What Happened When I Called a Suicide Hotline
With National Suicide Prevention Week taking place, and after recently witnessed a friend close to suicide, I thought now would be a good time to share my story.
From the age of 14, I’ve struggled with depression. Mental Illness has always been present in my family, but I wasn’t quite so aware of it at a young age. However, in my teens, it hit me full throttle. After an assault, which I won’t delve into, I started self-harming and soon became diagnosed with depression. None of my friends knew much about it, and I soon felt isolated and “different.”
Fast forward a few years and I decided to move schools. I was confident I could start fresh, but my low mood came with me. I found it impossible to make friends. I lasted a year and moved back to my original school to finish my studies.
Nothing had changed. Wherever I ran, depression followed. I avoided all social interaction and lunchtimes were filled with anxiety. I soon developed anorexia. I wanted to die from it, then I might be noticed.
After passing my exams and being able to visualize a life away from school, away from my trauma, I began recovery. It wasn’t easy, and it certainly was emotional. But over time I got better. It took years, but I was able to beat it. My body was healthy again and the doctors backed off, but what no one noticed was that my mind was still not well.
If anorexia didn’t get me noticed then what would… a funeral?
I have attempted suicide three times in my life. Twice I was sound enough to know I might be “savable.” The third time is was just luck that I survived.
In all three of those moments it felt like life had no purpose. I felt trapped, as if death was the only way out. Looking back, I know this was just a veil over my eyes by my depression. There was always a way out. However, I know that any day this feeling of complete entrapment could reappear.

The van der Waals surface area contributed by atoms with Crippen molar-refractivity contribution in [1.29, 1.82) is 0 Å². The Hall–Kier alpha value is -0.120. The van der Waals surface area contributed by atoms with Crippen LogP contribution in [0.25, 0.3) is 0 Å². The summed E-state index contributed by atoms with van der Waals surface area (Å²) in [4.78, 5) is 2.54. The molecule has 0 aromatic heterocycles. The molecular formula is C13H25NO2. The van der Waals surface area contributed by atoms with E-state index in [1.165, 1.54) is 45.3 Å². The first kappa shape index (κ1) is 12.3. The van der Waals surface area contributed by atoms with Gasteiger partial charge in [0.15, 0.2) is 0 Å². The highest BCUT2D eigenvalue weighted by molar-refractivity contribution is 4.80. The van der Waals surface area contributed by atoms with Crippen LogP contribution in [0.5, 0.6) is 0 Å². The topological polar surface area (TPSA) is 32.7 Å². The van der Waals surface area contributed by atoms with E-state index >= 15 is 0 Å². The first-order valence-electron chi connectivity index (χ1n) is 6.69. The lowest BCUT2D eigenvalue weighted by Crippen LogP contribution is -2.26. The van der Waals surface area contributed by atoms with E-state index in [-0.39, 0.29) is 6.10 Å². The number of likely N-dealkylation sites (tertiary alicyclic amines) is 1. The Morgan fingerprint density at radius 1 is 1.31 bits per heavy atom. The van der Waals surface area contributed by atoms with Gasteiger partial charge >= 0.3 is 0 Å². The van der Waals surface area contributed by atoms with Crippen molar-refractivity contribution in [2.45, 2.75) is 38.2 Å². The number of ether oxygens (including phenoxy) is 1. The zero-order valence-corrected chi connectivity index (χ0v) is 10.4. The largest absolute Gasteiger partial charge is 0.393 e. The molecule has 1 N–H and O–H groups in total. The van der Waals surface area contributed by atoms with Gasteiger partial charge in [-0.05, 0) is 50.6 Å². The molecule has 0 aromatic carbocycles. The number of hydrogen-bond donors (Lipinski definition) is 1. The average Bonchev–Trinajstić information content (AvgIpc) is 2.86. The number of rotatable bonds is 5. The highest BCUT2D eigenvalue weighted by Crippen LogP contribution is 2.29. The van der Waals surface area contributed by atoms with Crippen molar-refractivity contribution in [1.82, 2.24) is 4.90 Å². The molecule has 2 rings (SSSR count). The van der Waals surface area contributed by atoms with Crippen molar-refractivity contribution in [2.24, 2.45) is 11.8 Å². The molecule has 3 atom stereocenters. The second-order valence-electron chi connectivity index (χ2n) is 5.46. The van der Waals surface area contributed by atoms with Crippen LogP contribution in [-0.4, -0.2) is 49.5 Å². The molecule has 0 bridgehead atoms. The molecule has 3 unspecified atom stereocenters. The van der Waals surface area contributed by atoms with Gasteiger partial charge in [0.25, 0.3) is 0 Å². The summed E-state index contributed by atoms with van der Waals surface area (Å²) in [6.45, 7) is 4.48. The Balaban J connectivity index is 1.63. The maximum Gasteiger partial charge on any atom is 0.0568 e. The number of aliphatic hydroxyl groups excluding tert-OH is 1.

After all I’ve been though, it’s important for me to have a reliable crisis plan on hand. I know my mind better than anyone, and I know what helps. Nothing is better than having someone to talk to, in my experience. Someone to reason with and listen to what I have to say. Or even someone to fill the silence when I cannot summon any words. This is where crisis hotlines come to mind.
I’d always secretly thought that calling a crisis hotline was attention seeking — that it was just looking for one more person to cry and complain to. But it’s not at all. I had been given the Samaritans hotline from a pen-pal, and it was stuck on my fridge, hidden under photos so friends and family wouldn’t see it. But one evening, when I felt trapped yet again, and I had no one else to call, I tentatively dialed the number.
Honestly, I was expecting an elderly, patronizing woman to answer and blurt a load of motivational quotes at me. For some reason, I imagined them having a set “template” for conversation, and that once they reached the end, they would hang up if I was ready or not. But the man who answered simply asked what I wanted to talk about. I was in charge and if I wanted to talk I could, or if I wanted to breathe down the phone I could. I felt like at that moment my sole purpose was to stay alive so I could have this conversation, and everything else went away.
I don’t think I made much sense, you never do in a crisis really, but he listened. He let me ramble and he spoke and comforted me. It wasn’t a, “Don’t kill yourself,” conversation, but more of a, “Why do you want to?” conversation. A rational, grounding conversation.
When I became silent, he asked if I wanted to stay on the line or not. If I was unable to answer, he stayed. He was patient. Even if I gave a whimper. And when I eventually felt ready to face the world again, I said thank you and hung up.
I wish I could say thank you to that man. I’ve never had to call again. Yes, I’ve felt trapped many more times, but I have been strong enough to fight. Maybe one day I will call them again, maybe one day a friend will call for me, or I will call for them.
But the important thing to remember is that these lines are here for a reason and that they are not embarrassing or intrusive. There is a real person on the end of the line who cares about you, and is connected to you in that moment. If you ever feel alone, or like there is no other option, I can honestly recommend giving them a call.
You will not regret continuing to live.
Follow this journey on Nicola Davis Crafts.
If you or someone you know needs help, visit our suicide prevention resources page.
If you need support right now, call the National Suicide Prevention Lifeline at 1-800-273-8255, the Trevor Project at 1-866-488-7386 or text “HOME” to 741-741. Head here for a list of crisis centers around the world.
Thinkstock photo via alexis84